Is there a link between nightshade vegetables and arthritis? Or, is it just a myth? Let’s take a look and see what the research has to say.
It’s one of nutrition’s biggest battles … do nightshade vegetables cause arthritis?
In this corner, we have the Arthritis Nightshades Research Foundation, which believes nightshade vegetables—tomatoes, potatoes, eggplant, chili peppers (and tobacco leaf)—are directly responsible for causing arthritis.
In the other corner we have the Arthritis Foundation, which states that one of the biggest nutrition myths is that nightshade vegetables cause arthritis.
So which is it … who is going to merge victorious in the nightshade food fight?
Let’s take a look at what each side has to say about nightshade vegetables and arthritis to support its own belief. Then perhaps we can determine if nightshade vegetables do or do not contribute to arthritis.
Do Nightshades Contribute to Arthritis? The Case for “Yes”
Dr. Norman Childers, chairman of the Arthritis Nightshades Research Foundation, is the author of the book, Arthritis — Childer’s Diet Stops It!
Childer’s book suggests that the root cause of arthritis is diet. One of the biggest contributors to this inflammatory disease of the joints is nightshades. The Nightshades Research Foundation (of which, Childers is chairman) maintains that Childer’s book examines over 100 years of documented research on nightshades.
Nightshades are closely related botanically to so-called ‘Solanaceae’ family of plants. These plants include the deadly nightshade plant. The nightshade plant contains toxins in its leaves, which could kill humans and pets if the fruit (berries) of the tree are consumed.
The book claims to be based on 50,000 case histories involving people that have cooperated with a nightshade-free diet of 1-20, or more years. “Cooperators rigidly on the diet have recovered completely or shown marked improvement, some leaving canes, walkers, and wheelchairs. [These] [p]eople may live to 100 Years!,” claims the book’s synopsis.
One research study that does support the claim that solanaceae plants are harmful to human health is published in Phytochemistry. The steroidal alkaloids in so-called nightshade vegetables “are considered anti-nutritional factors because they affect the digestion and absorption of nutrients from food and might even cause poisoning,” says the study researchers in the abstract. Furthermore, the authors note that it’s been known for over 200 years that nightshades possess toxic properties to humans.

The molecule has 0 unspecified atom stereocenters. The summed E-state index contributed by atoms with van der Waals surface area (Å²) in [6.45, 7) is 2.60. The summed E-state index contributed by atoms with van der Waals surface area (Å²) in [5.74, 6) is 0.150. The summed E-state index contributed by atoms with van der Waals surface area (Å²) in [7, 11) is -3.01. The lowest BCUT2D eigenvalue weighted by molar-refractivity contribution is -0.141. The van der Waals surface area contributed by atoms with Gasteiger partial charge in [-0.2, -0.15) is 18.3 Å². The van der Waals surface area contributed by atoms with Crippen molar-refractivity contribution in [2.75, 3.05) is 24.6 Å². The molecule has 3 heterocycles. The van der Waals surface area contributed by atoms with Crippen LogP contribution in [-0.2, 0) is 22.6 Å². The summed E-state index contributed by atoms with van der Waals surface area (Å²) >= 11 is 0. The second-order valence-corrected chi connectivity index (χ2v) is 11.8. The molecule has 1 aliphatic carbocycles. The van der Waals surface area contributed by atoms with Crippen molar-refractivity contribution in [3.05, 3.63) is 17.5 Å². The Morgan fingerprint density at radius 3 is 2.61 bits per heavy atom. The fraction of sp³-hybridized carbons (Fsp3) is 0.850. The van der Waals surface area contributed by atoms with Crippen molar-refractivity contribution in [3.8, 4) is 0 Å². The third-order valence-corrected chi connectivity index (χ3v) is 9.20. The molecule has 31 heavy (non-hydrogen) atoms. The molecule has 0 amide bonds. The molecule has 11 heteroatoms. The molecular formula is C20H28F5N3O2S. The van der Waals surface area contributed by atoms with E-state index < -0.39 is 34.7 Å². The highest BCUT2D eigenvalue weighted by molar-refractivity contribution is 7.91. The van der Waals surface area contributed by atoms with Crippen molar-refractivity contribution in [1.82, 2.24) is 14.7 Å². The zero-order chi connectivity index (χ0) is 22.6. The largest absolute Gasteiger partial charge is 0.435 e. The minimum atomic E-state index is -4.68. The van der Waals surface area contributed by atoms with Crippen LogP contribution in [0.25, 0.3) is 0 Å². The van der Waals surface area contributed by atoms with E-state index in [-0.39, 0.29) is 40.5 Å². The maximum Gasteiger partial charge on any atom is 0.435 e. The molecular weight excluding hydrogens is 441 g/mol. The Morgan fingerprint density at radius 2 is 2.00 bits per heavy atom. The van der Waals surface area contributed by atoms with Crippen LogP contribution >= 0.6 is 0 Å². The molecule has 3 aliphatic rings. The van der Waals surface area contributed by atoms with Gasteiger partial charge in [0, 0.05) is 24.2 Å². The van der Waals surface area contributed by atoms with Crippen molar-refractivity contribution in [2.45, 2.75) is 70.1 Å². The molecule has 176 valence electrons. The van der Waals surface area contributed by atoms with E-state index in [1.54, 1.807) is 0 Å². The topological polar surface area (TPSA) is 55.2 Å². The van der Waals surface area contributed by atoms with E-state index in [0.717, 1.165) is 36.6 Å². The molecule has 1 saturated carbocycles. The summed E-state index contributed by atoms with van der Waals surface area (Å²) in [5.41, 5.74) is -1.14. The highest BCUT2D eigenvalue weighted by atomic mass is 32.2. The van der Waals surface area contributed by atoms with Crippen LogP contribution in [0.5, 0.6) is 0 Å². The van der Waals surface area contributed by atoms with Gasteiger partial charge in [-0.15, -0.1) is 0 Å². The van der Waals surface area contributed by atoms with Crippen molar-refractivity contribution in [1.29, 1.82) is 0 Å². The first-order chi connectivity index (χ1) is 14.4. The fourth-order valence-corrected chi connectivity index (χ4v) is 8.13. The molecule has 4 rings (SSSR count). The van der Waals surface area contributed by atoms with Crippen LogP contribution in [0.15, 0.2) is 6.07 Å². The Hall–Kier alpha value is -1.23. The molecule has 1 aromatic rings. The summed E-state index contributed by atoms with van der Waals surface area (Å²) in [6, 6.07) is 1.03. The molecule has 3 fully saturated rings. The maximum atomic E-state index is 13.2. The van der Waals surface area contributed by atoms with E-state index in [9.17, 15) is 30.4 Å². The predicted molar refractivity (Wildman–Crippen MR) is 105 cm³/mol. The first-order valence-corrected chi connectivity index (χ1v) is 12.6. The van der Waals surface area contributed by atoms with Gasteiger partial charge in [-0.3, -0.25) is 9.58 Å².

The Link Between Nightshade Vegetables and Arthritis
Despite the researcher’s’ conclusions, we may only be able to speculate that the anti-nutritional factors directly lead to arthritis. In other words, it doesn’t sound good that nightshades have properties that interfere with digestion. But does that fact lead to direct proof that nightshades cause arthritis?
Childer’s claims that solanines (and capsaicin in garden peppers) are drug-like substances that may cause “paralytic-like muscle spasm, aches, pains, tenderness, inflammation, and stiff body movements.”
Another problem with nightshades, according to Childers’ book, is that they contain a very active form of Vitamin D. You might think that’s a good thing, considering most people are deficient in vitamin D. But this highly potent form of vitamin D (calcitriol) may cause hypercalcemia and soft tissue calcification. Nightshades, says Childres, can cause calcium deposits in tendons, ligaments, cartilage, cardiovascular tissues, kidneys and skin.
What Does the Arthritis Foundation Think About the Link?
In an article on the Arthritis Foundation website titled “Arthritis Food Myths,” one of the myths listed is: “Nightshade Vegetables Aggravate Arthritis.”
The author claims that solanine has been branded a culprit in arthritis pain, “But no formal research has ever confirmed the claim, and the vegetables contain essential nutrients.”
This counterclaim also points out the fact that a study in the Journal of Nutrition concluded yellow and purple potatoes contained anti-inflammatory properties. Not only is it a myth that nightshades cause arthritis, says the author, but “People with arthritis may [even] benefit from nightshades.” The author concluded that it’s possible some people may have sensitivities to certain vegetables.
So who should we believe? Would an organization called the “Arthritis Nightshades Research Foundation” exist just for the sake of ruining the reputation of tomatoes, potatoes, eggplants and peppers?
What does the Arthritis Nightshade Research Foundation say to counter the claim that no research exists proving the connection between nightshades and arthritis?
“Unfortunately, there are so many important industries (drug, medical, agricultural, and marketing) adversely affected by these studies that about the only source of research funds is through devoted private contributors,” claims the foundation.
Conclusion: Bio-individuality should be considered
For every article or blog asserting that nightshades leads to joint pain or arthritis, there’s one that claims that this is a myth. Perhaps part of the problem is that this debate cannot be conclusively solved because everybody has a unique biochemistry. While one nightshade vegetable may be neutral or even beneficial for one person, it could potentially cause allergies, and perhaps, inflammation in another person.
As the Roman philosopher and poet, Lucretius, is believed to have said over 2000 years ago, “What is food for one man may be bitter poison to others.” Perhaps that’s where we should conclude with this highly-contentious food debate on whether there is a link between nightshade vegetables and arthritis.